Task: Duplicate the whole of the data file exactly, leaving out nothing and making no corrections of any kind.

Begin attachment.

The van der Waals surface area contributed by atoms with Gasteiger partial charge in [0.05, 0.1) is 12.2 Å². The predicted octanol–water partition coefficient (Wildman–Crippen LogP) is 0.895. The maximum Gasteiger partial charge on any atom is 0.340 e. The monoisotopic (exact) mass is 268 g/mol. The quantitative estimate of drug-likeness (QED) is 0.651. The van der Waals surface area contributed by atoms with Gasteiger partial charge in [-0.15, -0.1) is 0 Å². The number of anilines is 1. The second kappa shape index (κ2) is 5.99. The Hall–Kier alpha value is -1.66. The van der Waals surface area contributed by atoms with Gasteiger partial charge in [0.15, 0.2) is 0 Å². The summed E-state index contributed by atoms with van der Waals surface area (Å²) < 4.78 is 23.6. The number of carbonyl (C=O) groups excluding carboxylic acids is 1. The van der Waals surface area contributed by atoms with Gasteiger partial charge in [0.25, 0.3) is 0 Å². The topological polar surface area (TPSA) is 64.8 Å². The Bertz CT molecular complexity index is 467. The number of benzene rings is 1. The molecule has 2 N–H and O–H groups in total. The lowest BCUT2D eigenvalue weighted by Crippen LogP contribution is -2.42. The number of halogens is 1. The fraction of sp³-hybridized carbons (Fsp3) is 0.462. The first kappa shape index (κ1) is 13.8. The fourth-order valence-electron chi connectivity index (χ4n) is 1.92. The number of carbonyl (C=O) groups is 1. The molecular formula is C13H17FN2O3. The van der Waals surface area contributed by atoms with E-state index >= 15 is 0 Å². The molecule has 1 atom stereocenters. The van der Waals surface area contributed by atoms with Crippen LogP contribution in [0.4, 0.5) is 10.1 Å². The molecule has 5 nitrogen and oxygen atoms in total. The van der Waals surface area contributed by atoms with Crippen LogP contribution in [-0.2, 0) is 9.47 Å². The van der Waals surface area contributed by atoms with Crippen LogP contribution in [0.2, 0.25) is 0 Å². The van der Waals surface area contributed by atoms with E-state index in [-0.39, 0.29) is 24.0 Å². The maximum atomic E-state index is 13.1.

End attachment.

The van der Waals surface area contributed by atoms with Gasteiger partial charge in [0.05, 0.1) is 12.2 Å². The predicted octanol–water partition coefficient (Wildman–Crippen LogP) is 0.895. The maximum Gasteiger partial charge on any atom is 0.340 e. The monoisotopic (exact) mass is 268 g/mol. The quantitative estimate of drug-likeness (QED) is 0.651. The van der Waals surface area contributed by atoms with Gasteiger partial charge in [-0.15, -0.1) is 0 Å². The number of anilines is 1. The second kappa shape index (κ2) is 5.99. The Hall–Kier alpha value is -1.66. The van der Waals surface area contributed by atoms with Gasteiger partial charge in [0.15, 0.2) is 0 Å². The summed E-state index contributed by atoms with van der Waals surface area (Å²) < 4.78 is 23.6. The number of carbonyl (C=O) groups excluding carboxylic acids is 1. The van der Waals surface area contributed by atoms with Gasteiger partial charge in [0.25, 0.3) is 0 Å². The topological polar surface area (TPSA) is 64.8 Å². The Bertz CT molecular complexity index is 467. The number of benzene rings is 1. The molecule has 2 N–H and O–H groups in total. The lowest BCUT2D eigenvalue weighted by Crippen LogP contribution is -2.42. The number of halogens is 1. The fraction of sp³-hybridized carbons (Fsp3) is 0.462. The first kappa shape index (κ1) is 13.8. The fourth-order valence-electron chi connectivity index (χ4n) is 1.92. The number of carbonyl (C=O) groups is 1. The molecular formula is C13H17FN2O3. The van der Waals surface area contributed by atoms with E-state index >= 15 is 0 Å². The molecule has 1 atom stereocenters. The van der Waals surface area contributed by atoms with Crippen LogP contribution in [0.4, 0.5) is 10.1 Å². The molecule has 5 nitrogen and oxygen atoms in total. The van der Waals surface area contributed by atoms with Crippen LogP contribution in [-0.2, 0) is 9.47 Å². The van der Waals surface area contributed by atoms with Crippen LogP contribution in [0.2, 0.25) is 0 Å². The van der Waals surface area contributed by atoms with E-state index in [-0.39, 0.29) is 24.0 Å². The maximum atomic E-state index is 13.1.